Between die ruins of the Baal en Dagon temples at Ugarit, archaeologists discovered a large amount of clay tablets. And for the first time the world could read about the baleful religious practices of the Canaanites. But during these orgies, wine and music they even sacrifices their babes.

Today we marvel why God grant them so many centuries of grace before Joshua executed God’s command to destroy this vulgar people. What did Noah say about the posterity of the other sons?

In contrast with the curse, the blessings upon Shem and Japheth are introduced with a fresh “And he said.” After the statement of each blessing comes the announcement of Canaan’s servitude, like a minor refrain.

Verse 26 And he said: “Blessed be the LORD, The God of Shem, And may Canaan be his servant

Instead of wishing good to Shem, Noah praises the God of Shem, namely, Jehovah, as Moses did in the case of Gad Deut. 33:20).

By having Jehovah as his God, Shem would be the recipient and heir of all the blessings of salvation that Jehovah bestows upon His faithful ones.

Verse 26 And he said: “Blessed be the LORD, The God of Shem, And may Canaan be his servant.

On the other hand, the reverence manifested by Shem and Japheth for their father, and thus for the divine statutes, promised a brighter future for their descendants. Concerning these sons it was declared: “Blessed be Jehovah, God of Shem; and Canaan shall be his servant.

Verse 27 May God enlarge Japheth, And may he dwell in the tents of Shem; And may Canaan be his servant.”

The line of Shem was to be that of the chosen people, of God’s covenant, of the promised Redeemer. Jehovah was the God of Shem. From him would descend Abraham, and the people of Israel, through whom Christ was to come. “Happy is that people, whose God is the Lord.” Psalm 144:15.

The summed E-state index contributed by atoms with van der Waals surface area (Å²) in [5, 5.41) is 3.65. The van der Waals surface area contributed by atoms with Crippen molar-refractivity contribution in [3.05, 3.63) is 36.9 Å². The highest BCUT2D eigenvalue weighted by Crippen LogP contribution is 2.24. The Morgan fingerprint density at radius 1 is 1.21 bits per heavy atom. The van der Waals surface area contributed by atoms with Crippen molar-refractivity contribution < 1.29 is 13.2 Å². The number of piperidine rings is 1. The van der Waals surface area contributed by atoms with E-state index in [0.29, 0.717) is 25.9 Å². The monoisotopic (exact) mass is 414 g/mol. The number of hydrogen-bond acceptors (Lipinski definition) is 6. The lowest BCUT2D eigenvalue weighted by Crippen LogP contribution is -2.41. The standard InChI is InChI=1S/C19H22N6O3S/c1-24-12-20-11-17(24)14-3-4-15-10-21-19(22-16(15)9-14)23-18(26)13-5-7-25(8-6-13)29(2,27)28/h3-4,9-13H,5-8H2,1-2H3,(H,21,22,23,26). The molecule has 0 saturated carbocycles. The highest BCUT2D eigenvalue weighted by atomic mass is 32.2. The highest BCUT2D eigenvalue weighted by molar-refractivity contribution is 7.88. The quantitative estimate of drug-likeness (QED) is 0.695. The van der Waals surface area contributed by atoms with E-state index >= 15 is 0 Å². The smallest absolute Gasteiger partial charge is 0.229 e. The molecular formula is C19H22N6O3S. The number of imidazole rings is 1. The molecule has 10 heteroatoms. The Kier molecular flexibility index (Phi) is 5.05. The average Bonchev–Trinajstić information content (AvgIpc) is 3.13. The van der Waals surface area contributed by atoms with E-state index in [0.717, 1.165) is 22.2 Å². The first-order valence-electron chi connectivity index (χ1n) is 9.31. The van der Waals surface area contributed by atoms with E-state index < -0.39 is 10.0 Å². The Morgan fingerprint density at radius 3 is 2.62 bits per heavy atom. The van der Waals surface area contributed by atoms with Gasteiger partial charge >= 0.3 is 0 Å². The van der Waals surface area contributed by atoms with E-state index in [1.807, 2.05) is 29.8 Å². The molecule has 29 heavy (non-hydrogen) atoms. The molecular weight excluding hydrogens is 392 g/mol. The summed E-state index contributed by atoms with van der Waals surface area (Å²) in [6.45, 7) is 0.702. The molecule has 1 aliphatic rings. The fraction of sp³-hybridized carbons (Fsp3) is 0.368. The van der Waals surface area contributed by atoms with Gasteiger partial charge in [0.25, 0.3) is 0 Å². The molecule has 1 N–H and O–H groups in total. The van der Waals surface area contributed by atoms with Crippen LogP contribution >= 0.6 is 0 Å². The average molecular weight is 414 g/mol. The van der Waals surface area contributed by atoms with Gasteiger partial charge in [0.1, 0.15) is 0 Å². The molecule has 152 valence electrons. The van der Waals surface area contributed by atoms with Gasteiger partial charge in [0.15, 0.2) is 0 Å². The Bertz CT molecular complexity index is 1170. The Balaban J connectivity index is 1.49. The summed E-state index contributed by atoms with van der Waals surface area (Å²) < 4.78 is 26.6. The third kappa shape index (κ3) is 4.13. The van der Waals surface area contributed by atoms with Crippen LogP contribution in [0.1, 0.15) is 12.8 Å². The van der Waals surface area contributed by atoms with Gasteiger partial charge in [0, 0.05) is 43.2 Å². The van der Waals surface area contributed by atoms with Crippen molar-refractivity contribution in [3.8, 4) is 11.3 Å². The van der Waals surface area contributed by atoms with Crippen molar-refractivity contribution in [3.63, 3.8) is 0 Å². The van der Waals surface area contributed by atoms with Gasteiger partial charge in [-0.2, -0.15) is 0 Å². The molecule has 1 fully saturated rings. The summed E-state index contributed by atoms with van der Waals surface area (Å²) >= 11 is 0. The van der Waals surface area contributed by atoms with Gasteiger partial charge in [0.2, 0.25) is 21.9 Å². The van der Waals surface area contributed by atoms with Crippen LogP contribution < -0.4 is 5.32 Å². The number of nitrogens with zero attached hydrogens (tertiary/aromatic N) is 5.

Verse 27 May God enlarge Japheth, And may he dwell in the tents of Shem; And may Canaan be his servant.”

By a play on Japheth’s name, Noah sums up his blessing for this son in the word “enlarge,” pathach. By this, Noah indicated the remarkable dispersion and prosperity of the Japhethic nations.

May he dwell in the tents of Shem.

The personal pronoun “he” refers to Japheth. The meaning of the utterance may have been twofold, inasmuch as Japheth’s descendants in the course of time took away many of the Shemite lands, and dwelt in them, and because the Japhethites were to participate in the saving blessings of the Shemites.

When the gospel was preached in Greek, a Japhethic language, Shem’s descendant Israel, though subdued by Japhethic Rome, became the spiritual conqueror of the Japhethites and thus, figuratively, received them into his tents.

Verses 28,29 And Noah lived after the flood three hundred and fifty years. 29 So all the days of Noah were nine hundred and fifty years; and he died.

Although Noah was a righteous man and walked with God, he did not attain to the spiritual stature of his great-grandfather Enoch. Having witnessed the growth and spread of a new generation and seen how rapidly it followed the wicked inclinations of its evil heart, he died.

Updated on 21st Mar 2022